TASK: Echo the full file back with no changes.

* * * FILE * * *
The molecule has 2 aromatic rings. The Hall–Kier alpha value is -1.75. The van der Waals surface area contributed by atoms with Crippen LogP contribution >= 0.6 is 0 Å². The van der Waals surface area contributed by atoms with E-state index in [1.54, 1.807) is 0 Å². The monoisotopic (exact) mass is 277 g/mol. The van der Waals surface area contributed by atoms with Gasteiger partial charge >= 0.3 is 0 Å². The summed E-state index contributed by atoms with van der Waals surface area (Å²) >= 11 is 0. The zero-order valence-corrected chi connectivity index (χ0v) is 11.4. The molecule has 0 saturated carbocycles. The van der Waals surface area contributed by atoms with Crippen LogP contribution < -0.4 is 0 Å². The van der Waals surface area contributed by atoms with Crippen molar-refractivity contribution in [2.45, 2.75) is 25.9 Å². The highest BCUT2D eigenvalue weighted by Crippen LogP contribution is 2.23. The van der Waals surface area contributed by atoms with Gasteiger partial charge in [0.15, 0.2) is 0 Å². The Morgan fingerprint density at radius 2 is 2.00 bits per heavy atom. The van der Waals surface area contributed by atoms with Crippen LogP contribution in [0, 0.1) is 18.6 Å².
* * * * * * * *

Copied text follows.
The molecule has 2 aromatic rings. The Hall–Kier alpha value is -1.75. The van der Waals surface area contributed by atoms with Crippen LogP contribution >= 0.6 is 0 Å². The van der Waals surface area contributed by atoms with E-state index in [1.54, 1.807) is 0 Å². The monoisotopic (exact) mass is 277 g/mol. The van der Waals surface area contributed by atoms with Gasteiger partial charge >= 0.3 is 0 Å². The summed E-state index contributed by atoms with van der Waals surface area (Å²) >= 11 is 0. The zero-order valence-corrected chi connectivity index (χ0v) is 11.4. The molecule has 0 saturated carbocycles. The van der Waals surface area contributed by atoms with Crippen LogP contribution < -0.4 is 0 Å². The van der Waals surface area contributed by atoms with Crippen molar-refractivity contribution in [2.45, 2.75) is 25.9 Å². The highest BCUT2D eigenvalue weighted by Crippen LogP contribution is 2.23. The van der Waals surface area contributed by atoms with Gasteiger partial charge in [0.15, 0.2) is 0 Å². The Morgan fingerprint density at radius 2 is 2.00 bits per heavy atom. The van der Waals surface area contributed by atoms with Crippen LogP contribution in [0, 0.1) is 18.6 Å².